Recently, I read an article that answered several questions I’ve had about grant makers for a long time. Not only that, but the article also addressed several questions that I often get from participants when I’m presenting my grants workshops.
The article is titled “Right-sizing the Grantmaking Process,” and it’s one in a series from a collaborative initiative of the Grants Managers Network. The network is made up of small family foundations, prominent national foundations, grant-making public charities, and socially responsible corporations. The documents were created by a group of individuals known as Project Streamline, which is an effort of funders and nonprofits to improve grant application, monitoring, and reporting practices.
The purpose of “Right-sizing the Grantmaking Process” is to help funders understand that one size might not fit all when it comes to grant applications and reporting requirements for grantees. Funders are encouraged to look at four core recommendations:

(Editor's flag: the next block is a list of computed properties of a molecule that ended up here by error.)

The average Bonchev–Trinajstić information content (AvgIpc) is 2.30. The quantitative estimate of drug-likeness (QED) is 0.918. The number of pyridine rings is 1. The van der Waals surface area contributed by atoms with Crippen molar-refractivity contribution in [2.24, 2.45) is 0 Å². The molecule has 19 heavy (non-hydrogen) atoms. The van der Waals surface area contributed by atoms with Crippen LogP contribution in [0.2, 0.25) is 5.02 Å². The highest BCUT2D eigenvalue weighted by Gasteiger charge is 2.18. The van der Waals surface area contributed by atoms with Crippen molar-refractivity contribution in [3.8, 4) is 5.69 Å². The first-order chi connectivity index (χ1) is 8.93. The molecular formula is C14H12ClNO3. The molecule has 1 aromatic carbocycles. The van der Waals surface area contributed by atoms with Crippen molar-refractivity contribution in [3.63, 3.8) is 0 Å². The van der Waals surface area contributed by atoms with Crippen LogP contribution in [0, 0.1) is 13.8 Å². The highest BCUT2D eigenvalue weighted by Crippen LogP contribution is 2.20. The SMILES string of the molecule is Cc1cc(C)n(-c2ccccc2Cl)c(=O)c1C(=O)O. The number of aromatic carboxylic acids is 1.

1. Know the net grant amount, and keep it as high as possible. The authors define the term “net grant” as “a grant received minus the cost of seeking, getting, managing, and reporting on a grant.” Seasoned grant writers have probably experienced expectations for grant proposals that seem out of balance in relationship to the amount of a grant award. In other words, is a 50-page proposal package really necessary when the maximum award amount is $5,000? The authors state that grant makers have a responsibility to keep their net grants high.